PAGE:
Children’s tale celebrates similarities among people at Montgomery Playhouse

Reluctant Dragon at Montgomery PlayhouseCassandra Redding segued from acting in local and regional theater productions to a career in early childhood education in which she likes to introduce her students to the arts. 

She's made the same introductions to her own children, with whom she'll share the stage in the upcoming Montgomery Playhouse production of “The Reluctant Dragon.”

Kenneth Grahame wrote the children’s story which Walt Disney based a film on in 1941 – about forgoing prejudgment and promoting understanding, in 1898. 

Ed Monk has “very loosely adapted” the original story, said Loretto McNally, a board member of the Playhouse who is directing.

“I love this play,” said McNally. “The story, which has been around for a while, is, about a dragon who’s not interested in doing battle with knights or in breathing fire on anyone.”

The villagers in the area surrounding the dragon’s home have their misgivings, but the main human character, named Charity (played by Jade Fraction) goes up on the mountain to get acquainted with the dragon and finds out they have a mutual interest in poetry and other non-aggressive behaviors,” said McNally.

Still wary, the villagers hire a knight to vanquish the dragon. The trouble is, the would-be warrior also likes poetry. 

“I won’t tell you the exact resolution,” said McNally, “but everyone finds hope and fulfillment and a loving way to treat each other.”

But don’t think “The Reluctant Dragon” is all either child’s play or serious messages. 

In his adaptation, Monk has done some updating as well, said McNally. This includes “political zingers, puns, and sight gags.”

There’s also some absurdity, such as moose-drying machines and traveling salesmen selling “dubious products” to the villagers, she added.

Despite her teaching career, Redding never gave up performing completely. She has appeared in productions at the Frederick Ensemble Theatre – her home town – and closer to her current Rockville home at the Montgomery Playhouse.

These include such serious plays as “Proof,” “The Glass Menagerie,” and “Antigone.”

Redding didn’t come to “The Reluctant Dragon” with any particular role in mind, but because she’s previously performed with her children – now 10 and 12 – in lighter stuff, such as “The Best Christmas Pageant Ever," she wanted to try out for a show in which her children could also participate.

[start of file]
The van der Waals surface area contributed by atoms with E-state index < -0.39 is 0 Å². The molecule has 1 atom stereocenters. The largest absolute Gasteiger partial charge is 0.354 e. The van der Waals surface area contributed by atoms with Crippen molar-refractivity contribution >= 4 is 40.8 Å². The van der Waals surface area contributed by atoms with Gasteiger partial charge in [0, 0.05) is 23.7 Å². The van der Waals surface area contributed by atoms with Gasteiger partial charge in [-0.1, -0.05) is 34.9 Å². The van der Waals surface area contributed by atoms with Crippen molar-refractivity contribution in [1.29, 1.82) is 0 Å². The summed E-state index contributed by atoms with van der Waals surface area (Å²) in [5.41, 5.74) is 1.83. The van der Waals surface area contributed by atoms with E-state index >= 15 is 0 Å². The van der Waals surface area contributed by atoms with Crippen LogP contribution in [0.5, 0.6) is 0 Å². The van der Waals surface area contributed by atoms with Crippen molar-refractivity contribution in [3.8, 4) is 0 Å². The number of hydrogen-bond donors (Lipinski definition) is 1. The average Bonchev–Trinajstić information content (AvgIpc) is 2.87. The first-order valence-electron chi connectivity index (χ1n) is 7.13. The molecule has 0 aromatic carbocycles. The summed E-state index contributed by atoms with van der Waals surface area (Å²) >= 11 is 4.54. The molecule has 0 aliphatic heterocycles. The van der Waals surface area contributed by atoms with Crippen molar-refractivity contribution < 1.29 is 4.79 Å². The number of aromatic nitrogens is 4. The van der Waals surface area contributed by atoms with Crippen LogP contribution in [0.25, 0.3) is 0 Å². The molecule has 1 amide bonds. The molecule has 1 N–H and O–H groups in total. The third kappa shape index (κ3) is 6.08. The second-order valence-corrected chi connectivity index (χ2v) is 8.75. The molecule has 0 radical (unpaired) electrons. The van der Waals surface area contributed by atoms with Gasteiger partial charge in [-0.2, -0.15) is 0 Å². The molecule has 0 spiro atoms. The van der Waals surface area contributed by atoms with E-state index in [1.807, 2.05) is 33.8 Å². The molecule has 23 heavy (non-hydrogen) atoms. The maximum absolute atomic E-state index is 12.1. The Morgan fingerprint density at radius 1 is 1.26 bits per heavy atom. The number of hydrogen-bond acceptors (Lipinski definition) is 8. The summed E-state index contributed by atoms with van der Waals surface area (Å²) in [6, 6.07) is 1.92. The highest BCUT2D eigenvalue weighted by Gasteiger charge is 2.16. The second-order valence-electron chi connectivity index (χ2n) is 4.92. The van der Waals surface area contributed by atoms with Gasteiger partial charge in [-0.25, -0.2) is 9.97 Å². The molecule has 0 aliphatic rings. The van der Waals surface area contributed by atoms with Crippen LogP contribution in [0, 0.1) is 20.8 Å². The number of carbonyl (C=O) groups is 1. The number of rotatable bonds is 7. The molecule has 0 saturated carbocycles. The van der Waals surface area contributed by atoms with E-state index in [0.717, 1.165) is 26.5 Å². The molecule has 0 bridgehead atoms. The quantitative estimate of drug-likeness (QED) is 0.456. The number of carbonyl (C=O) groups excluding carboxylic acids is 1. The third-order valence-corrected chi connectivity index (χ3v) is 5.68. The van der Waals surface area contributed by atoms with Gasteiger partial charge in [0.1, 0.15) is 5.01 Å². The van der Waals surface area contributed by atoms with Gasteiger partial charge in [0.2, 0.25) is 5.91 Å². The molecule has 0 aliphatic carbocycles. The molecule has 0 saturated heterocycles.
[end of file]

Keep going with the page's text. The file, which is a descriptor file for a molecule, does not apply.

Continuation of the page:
She also has a nostalgic connection to the Arts Barn in Gaithersburg, where Montgomery Playhouse performs. McNally had worked there “back in the day.”

Still, she was happy to walk away with the title role. 

“I’ve always loved dragons and poetry,” Redding said.

She felt an immediate sense comfort when, at the audition, she was asked to recite poetry instead of lines from the play. 

The one thing that remained uncertain at interview time was the kind of costume Redding would be wearing.

“It’s not like some theater with children when someone might say, ‘Poof, you’re a dragon,’ without anything changing,” she laughed. “But I expect to be masked and to have some restricted movements.”

One thing of which she is sure is her affection for the play and its more serious message. 

“It’s one of tolerance,” Redding said. “It’s OK to be different. But the message isn’t heavy-handed. It’s a family-friendly romp, even a little silly.”

Montgomery Playhouse, which began life in 1929, is the oldest theater in the County. The all-volunteer organization has been associated with the Art Barn since 2001.

“We’re all lovers of the arts but come from many different occupations,” said Loretto.

Incidentally, the Playhouse is still looking to fill the board position of artistic director – for those not afraid of hard work. 

“The Reluctant Dragon” runs Jan. 5 through Jan. 21 and performs at the Arts Barn in Arts on the Green, 311 Kent Square Road in Gaithersburg. For tickets, call 301-258-6394. For information about the theater, visit


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